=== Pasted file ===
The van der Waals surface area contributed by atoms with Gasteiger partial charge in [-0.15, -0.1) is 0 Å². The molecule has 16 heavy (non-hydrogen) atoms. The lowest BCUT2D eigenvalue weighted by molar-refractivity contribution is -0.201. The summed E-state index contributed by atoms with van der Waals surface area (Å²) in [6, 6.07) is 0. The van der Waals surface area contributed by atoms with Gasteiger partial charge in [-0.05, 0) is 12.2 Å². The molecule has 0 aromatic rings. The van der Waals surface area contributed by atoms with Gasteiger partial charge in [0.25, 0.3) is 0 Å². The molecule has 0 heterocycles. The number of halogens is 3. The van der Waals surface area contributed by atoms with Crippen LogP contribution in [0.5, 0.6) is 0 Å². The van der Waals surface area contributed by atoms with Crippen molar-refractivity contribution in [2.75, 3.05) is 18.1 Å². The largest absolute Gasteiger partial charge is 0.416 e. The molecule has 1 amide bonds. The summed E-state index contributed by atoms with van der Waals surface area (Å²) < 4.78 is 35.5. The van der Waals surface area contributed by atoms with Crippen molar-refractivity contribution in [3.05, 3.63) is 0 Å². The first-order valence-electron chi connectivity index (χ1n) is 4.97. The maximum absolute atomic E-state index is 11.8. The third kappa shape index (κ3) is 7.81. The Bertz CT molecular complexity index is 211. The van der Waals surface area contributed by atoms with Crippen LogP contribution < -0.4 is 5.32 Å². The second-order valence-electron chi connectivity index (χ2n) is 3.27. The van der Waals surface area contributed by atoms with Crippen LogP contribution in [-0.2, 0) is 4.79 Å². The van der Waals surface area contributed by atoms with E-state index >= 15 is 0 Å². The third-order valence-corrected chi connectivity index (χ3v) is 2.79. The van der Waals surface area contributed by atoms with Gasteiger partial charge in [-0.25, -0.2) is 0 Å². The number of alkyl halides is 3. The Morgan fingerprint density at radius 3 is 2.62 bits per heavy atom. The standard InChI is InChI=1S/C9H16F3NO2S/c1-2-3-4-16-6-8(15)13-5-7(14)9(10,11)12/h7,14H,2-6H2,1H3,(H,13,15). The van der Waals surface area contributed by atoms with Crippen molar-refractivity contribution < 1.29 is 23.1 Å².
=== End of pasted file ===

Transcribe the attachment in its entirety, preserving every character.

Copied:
The van der Waals surface area contributed by atoms with Gasteiger partial charge in [-0.15, -0.1) is 0 Å². The molecule has 16 heavy (non-hydrogen) atoms. The lowest BCUT2D eigenvalue weighted by molar-refractivity contribution is -0.201. The summed E-state index contributed by atoms with van der Waals surface area (Å²) in [6, 6.07) is 0. The van der Waals surface area contributed by atoms with Gasteiger partial charge in [-0.05, 0) is 12.2 Å². The molecule has 0 aromatic rings. The van der Waals surface area contributed by atoms with Gasteiger partial charge in [0.25, 0.3) is 0 Å². The molecule has 0 heterocycles. The number of halogens is 3. The van der Waals surface area contributed by atoms with Crippen LogP contribution in [0.5, 0.6) is 0 Å². The van der Waals surface area contributed by atoms with Crippen molar-refractivity contribution in [2.75, 3.05) is 18.1 Å². The largest absolute Gasteiger partial charge is 0.416 e. The molecule has 1 amide bonds. The summed E-state index contributed by atoms with van der Waals surface area (Å²) < 4.78 is 35.5. The van der Waals surface area contributed by atoms with Crippen molar-refractivity contribution in [3.05, 3.63) is 0 Å². The first-order valence-electron chi connectivity index (χ1n) is 4.97. The maximum absolute atomic E-state index is 11.8. The third kappa shape index (κ3) is 7.81. The Bertz CT molecular complexity index is 211. The van der Waals surface area contributed by atoms with Crippen LogP contribution < -0.4 is 5.32 Å². The second-order valence-electron chi connectivity index (χ2n) is 3.27. The van der Waals surface area contributed by atoms with Crippen LogP contribution in [-0.2, 0) is 4.79 Å². The van der Waals surface area contributed by atoms with E-state index >= 15 is 0 Å². The third-order valence-corrected chi connectivity index (χ3v) is 2.79. The van der Waals surface area contributed by atoms with Gasteiger partial charge in [-0.25, -0.2) is 0 Å². The number of alkyl halides is 3. The Morgan fingerprint density at radius 3 is 2.62 bits per heavy atom. The standard InChI is InChI=1S/C9H16F3NO2S/c1-2-3-4-16-6-8(15)13-5-7(14)9(10,11)12/h7,14H,2-6H2,1H3,(H,13,15). The van der Waals surface area contributed by atoms with Crippen molar-refractivity contribution < 1.29 is 23.1 Å².